Late Late Show chiefs have been urged to “think very carefully” about giving airtime to organisers and young stars of a contentious US-themed child pageant in an upcoming show.
The flagship RTÉ programme is planning to broadcast a segment later this month, the evening before a controversial €20,000 pageant featuring babies and toddlers takes place at a secret venue in Dublin.
Among the guests will be 8-year-old Eden Wood, America’s most famous underage model, who is travelling to Ireland with the billing of ‘star attraction’ of the glitzy Texas-based Universal Royalty event.
The mother of Cork starlet Aisling Murphy, 9, has also been invited for an interview alongside her daughter, as well as Eden’s Arkansas-based mother Mickie, and Universal Royalty boss Annette Hill.
Such is the media interest in the event — the first of its kind to take place on Irish soil — that Montrose researchers have urged the pageant’s stars’ mothers and organisers to grant them an exclusive interview and not to speak to other broadcast outlets before them.
However, children’s watchdogs have warned Late Late Show bosses to “think very carefully” about giving the pageant publicity.
Consultant psychologist Gillian Moore-Groarke said: “The more exposure that child pageants get in the media, the more popular they are likely to become and the more vulnerable children will be.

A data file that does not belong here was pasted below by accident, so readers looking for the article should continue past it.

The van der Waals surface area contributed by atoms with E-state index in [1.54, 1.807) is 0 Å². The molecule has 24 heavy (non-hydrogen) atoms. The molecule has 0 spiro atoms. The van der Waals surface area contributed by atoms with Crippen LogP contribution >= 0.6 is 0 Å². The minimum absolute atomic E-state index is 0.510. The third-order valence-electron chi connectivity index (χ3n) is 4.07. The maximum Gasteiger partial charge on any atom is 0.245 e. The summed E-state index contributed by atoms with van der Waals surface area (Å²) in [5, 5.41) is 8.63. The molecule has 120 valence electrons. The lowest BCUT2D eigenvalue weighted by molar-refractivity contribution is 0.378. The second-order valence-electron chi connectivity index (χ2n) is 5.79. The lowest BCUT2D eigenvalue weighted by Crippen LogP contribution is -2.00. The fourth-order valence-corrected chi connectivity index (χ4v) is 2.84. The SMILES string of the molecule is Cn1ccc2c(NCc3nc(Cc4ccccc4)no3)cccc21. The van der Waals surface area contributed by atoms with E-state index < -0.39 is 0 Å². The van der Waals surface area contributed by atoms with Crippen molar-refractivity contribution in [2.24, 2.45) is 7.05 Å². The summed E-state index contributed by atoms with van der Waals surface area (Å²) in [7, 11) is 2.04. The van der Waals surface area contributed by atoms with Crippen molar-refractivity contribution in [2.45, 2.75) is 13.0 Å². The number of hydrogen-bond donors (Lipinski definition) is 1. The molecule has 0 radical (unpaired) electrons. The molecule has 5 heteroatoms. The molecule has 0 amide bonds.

“I’d like to know what the purpose is of the Late Late Show broadcasting this. If the segment does go ahead, then at least there needs to be a reasoned debate on this, so that parents are made aware of the dangers.”
Dr Moore-Groarke, who runs a clinic in Wilton in Cork, urged parents to give serious thought about entering their children in the pageant, warning that they could be mentally scarred.
“In cases like this, it’s more parents fulfilling their own needs rather than doing anything that will benefit children,” she said. “It puts huge pressure on children to succeed because they want to win the competition for their parents, and the child can end up with mental health problems later in life and develop an obsession about their looks.
“It’s not natural and it’s bad parenting to put a child forward for this. It’s also imposing a sexuality on kids prematurely.
“Young girls who take part in these competitions will certainly be a lot more vulnerable to anorexia and bulimia, because they are getting the message that how they look is the most important thing and that people will judge them on their appearance.”
A spokeswoman for the Late Late Show said she was not in a position to confirm whether the programme will run a segment on the pageant.
However, both Stephanie Murphy and Mickie Wood said approaches have been made for them to appear on the show on Sept 20.
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